# Properties of Relation Not Preserved by Restriction

## Theorem

If a relation is:

- serial,
- non-reflexive,
- non-symmetric,
- non-transitive or
- non-connected

it is impossible to state without further information whether or not any restriction of that relation has the same properties.

## Proof

### Restriction of Serial Relation is Not Necessarily Serial

Let $S = \set {a, b}$.

Let $\RR = \set {\tuple {a, b}, \tuple {b, b} }$.

$\RR$ is a serial relation, as can be seen by definition.

Now let $T = \set a$.

Then:

- $\RR {\restriction_T} = \O$

So:

- $\not \exists y \in T: \tuple {a, y} \in \RR {\restriction_T}$

That is, $\RR {\restriction_T}$ is not a serial relation on $T$.

$\blacksquare$

### Restriction of Non-Reflexive Relation is Not Necessarily Non-Reflexive

Let $S = \set {a, b}$.

Let $\RR = \set {\tuple {b, b} }$.

$\RR$ is a non-reflexive relation, as can be seen by definition:

- $\tuple {a, a} \notin \RR$
- $\tuple {b, b} \in \RR$

Now let $T = \set a$.

Then $\RR {\restriction_T} = \O$.

So:

- $\forall x \in T: \tuple {x, x} \notin \RR {\restriction_T}$

That is, $\RR {\restriction_T}$ is an antireflexive relation on $T$.

That is, specifically *not* a non-reflexive relation.

$\blacksquare$

### Restriction of Non-Symmetric Relation is Not Necessarily Non-Symmetric

Let $S = \set {a, b}$.

Let $\RR = \set {\tuple {a, b}, \tuple {b, b} }$.

$\RR$ is a non-symmetric relation, as can be seen by definition.

Now let $T = \set b$.

Then $\RR {\restriction_T} \ = \set {\tuple {b, b} }$.

So:

- $\forall x, y \in T: \tuple {x, y} \in \RR {\restriction_T} \implies \tuple {y, x} \in \RR {\restriction_T}$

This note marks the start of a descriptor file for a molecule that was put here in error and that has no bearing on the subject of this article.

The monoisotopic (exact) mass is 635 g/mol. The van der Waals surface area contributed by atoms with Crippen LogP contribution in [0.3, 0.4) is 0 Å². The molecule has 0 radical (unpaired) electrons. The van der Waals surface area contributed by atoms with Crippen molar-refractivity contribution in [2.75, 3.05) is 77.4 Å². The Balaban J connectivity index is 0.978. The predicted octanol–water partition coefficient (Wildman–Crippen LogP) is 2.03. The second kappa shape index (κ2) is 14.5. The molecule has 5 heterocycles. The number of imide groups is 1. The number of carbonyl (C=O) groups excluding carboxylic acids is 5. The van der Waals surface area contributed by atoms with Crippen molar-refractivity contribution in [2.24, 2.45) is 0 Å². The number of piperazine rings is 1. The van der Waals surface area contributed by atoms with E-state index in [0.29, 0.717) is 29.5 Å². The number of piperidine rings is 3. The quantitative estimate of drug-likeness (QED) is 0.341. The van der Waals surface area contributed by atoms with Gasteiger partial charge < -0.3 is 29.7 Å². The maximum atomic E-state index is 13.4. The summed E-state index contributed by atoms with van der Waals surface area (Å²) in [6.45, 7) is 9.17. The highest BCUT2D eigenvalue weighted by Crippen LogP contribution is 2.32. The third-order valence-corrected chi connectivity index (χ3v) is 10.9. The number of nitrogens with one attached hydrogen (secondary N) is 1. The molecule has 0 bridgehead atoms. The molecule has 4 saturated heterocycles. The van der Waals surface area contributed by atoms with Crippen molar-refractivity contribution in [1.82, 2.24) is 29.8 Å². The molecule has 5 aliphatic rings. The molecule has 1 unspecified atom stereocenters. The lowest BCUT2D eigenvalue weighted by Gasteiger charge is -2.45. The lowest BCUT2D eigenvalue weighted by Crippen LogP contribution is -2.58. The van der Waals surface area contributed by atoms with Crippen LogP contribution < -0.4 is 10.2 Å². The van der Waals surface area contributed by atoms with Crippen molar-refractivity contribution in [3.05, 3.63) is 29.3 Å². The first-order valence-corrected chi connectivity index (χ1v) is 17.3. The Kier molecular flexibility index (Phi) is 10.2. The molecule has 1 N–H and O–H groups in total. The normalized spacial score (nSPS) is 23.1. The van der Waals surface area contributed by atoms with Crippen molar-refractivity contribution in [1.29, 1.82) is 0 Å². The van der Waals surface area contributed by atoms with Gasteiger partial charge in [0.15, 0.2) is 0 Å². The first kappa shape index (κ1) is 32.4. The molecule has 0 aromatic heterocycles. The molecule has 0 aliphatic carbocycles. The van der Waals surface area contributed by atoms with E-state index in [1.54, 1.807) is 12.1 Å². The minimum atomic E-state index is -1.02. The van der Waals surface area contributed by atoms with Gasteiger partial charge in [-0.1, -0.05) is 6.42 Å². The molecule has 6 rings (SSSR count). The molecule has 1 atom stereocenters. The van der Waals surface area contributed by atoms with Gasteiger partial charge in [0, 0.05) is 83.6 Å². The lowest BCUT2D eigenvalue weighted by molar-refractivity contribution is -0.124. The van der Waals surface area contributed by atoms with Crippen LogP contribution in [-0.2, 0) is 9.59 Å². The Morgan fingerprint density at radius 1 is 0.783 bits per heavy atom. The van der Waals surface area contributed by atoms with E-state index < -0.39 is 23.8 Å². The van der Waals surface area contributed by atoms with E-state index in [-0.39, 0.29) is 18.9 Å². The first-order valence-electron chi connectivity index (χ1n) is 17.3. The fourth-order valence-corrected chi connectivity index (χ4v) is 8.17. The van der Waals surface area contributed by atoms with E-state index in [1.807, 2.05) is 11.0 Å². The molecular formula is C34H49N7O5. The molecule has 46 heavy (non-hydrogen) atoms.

as can be seen by setting $x = y = b$.

So $\RR {\restriction_T}$ is a symmetric relation on $T$.

That is, $\RR {\restriction_T}$ is not a non-symmetric relation on $T$.

$\blacksquare$

### Restriction of Non-Transitive Relation is Not Necessarily Non-Transitive

Let $S = \set {a, b}$.

Let $\RR = \set {\tuple {a, b}, \tuple {b, a}, \tuple {b, b} }$.

$\RR$ is a non-transitive relation, as can be seen by definition.

Now let $T = \set b$.

Then:

- $\RR {\restriction_T} = \set {\tuple {b, b} }$

So:

- $\forall x, y \in T: \tuple {x, y} \in \RR {\restriction_T} \land \tuple {y, z} \in \RR {\restriction_T} \implies \tuple {y, z} \in \RR {\restriction_T}$

as can be seen by setting $x = y = z = b$.

So $\RR {\restriction_T}$ is a transitive relation on $T$.

That is, $\RR {\restriction_T}$ is not a non-transitive relation on $T$.

$\blacksquare$

### Restriction of Non-Connected Relation is Not Necessarily Non-Connected

Let $S = \set {a, b}$.

Let $\RR = \set {\tuple {a, a}, \tuple {b, b} }$.

$\RR$ is a non-connected relation, as can be seen by definition: neither $a \mathrel \RR b$ nor $b \mathrel \RR a$.

Now let $T = \set a$.

Then $\RR {\restriction_T} = \set {\tuple {a, a} }$.

Then $\RR {\restriction_T}$ is trivially connected on $T$.

$\blacksquare$

## Also see

- Properties of Restriction of Relation for properties which
*are*preserved by restriction.